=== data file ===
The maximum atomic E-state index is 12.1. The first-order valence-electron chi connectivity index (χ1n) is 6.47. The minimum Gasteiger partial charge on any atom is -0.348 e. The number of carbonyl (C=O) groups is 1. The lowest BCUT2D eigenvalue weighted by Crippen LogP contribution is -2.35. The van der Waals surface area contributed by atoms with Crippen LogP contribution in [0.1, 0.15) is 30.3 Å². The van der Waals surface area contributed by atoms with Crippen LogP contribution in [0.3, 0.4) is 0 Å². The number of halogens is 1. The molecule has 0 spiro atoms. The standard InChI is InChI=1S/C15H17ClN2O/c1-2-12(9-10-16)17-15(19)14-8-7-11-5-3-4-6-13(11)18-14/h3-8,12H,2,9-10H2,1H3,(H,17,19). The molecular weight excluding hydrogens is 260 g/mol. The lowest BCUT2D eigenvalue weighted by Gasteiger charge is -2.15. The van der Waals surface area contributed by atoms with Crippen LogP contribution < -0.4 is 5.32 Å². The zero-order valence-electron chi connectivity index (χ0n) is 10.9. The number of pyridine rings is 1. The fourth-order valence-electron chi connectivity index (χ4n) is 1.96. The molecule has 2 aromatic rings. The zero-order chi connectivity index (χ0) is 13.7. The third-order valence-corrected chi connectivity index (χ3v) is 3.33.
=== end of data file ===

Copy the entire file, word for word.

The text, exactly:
The maximum atomic E-state index is 12.1. The first-order valence-electron chi connectivity index (χ1n) is 6.47. The minimum Gasteiger partial charge on any atom is -0.348 e. The number of carbonyl (C=O) groups is 1. The lowest BCUT2D eigenvalue weighted by Crippen LogP contribution is -2.35. The van der Waals surface area contributed by atoms with Crippen LogP contribution in [0.1, 0.15) is 30.3 Å². The van der Waals surface area contributed by atoms with Crippen LogP contribution in [0.3, 0.4) is 0 Å². The number of halogens is 1. The molecule has 0 spiro atoms. The standard InChI is InChI=1S/C15H17ClN2O/c1-2-12(9-10-16)17-15(19)14-8-7-11-5-3-4-6-13(11)18-14/h3-8,12H,2,9-10H2,1H3,(H,17,19). The molecular weight excluding hydrogens is 260 g/mol. The lowest BCUT2D eigenvalue weighted by Gasteiger charge is -2.15. The van der Waals surface area contributed by atoms with Crippen LogP contribution < -0.4 is 5.32 Å². The zero-order valence-electron chi connectivity index (χ0n) is 10.9. The number of pyridine rings is 1. The fourth-order valence-electron chi connectivity index (χ4n) is 1.96. The molecule has 2 aromatic rings. The zero-order chi connectivity index (χ0) is 13.7. The third-order valence-corrected chi connectivity index (χ3v) is 3.33.